This study is an effort to evaluate clinically certain so-called tests of liver function on the basis of the results obtained from their use in cases of known or anticipated diseases of the liver. The difficulties encountered in the application of functional tests to the liver have been commented on frequently in recent literature and have been concisely summarized by Carlson.1 A critical survey of the many liver function tests which have been introduced led Mann and Bollman2 to the conclusion that the tests which offered the greatest clinical possibilities were those concerned with the measurement of serum bilirubin and the excretion of specific dyes. These observations have been supported in general by the workers who have applied the tests to clinical material, the van den Bergh reaction and the icterus index being used in the study of serum bilirubin and one of the halogenated phenolphthaleins as the specific dye.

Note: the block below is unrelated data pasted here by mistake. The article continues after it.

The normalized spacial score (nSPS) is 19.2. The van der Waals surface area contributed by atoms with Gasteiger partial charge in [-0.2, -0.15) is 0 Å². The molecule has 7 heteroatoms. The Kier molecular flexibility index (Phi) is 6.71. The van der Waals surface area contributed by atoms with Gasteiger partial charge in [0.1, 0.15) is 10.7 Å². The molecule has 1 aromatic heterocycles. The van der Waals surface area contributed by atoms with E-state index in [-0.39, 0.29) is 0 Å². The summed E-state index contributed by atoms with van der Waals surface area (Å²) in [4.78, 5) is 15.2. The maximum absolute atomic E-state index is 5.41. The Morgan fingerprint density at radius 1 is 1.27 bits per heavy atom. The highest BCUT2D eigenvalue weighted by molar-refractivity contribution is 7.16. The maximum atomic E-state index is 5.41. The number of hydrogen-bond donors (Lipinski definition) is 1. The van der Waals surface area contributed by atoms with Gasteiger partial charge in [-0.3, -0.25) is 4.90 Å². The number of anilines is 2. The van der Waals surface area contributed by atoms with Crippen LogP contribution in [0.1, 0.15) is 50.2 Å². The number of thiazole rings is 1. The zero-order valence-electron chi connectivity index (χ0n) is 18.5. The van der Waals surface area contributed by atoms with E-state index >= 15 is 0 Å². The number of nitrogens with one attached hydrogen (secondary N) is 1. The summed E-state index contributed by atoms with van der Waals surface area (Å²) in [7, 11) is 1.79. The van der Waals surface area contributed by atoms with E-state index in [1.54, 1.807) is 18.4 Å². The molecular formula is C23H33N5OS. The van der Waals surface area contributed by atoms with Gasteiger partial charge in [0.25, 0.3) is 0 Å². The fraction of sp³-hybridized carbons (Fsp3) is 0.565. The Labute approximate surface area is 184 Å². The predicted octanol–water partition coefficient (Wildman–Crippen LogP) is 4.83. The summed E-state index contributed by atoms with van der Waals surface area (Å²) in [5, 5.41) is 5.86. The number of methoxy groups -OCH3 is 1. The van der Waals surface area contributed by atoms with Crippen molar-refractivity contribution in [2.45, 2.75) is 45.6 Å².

FOLEY EF. THE CLINICAL VALUE OF TESTS OF LIVER FUNCTION. Arch Intern Med (Chic). 1930;45(2):302–314. doi:10.1001/archinte.1930.00140080144011
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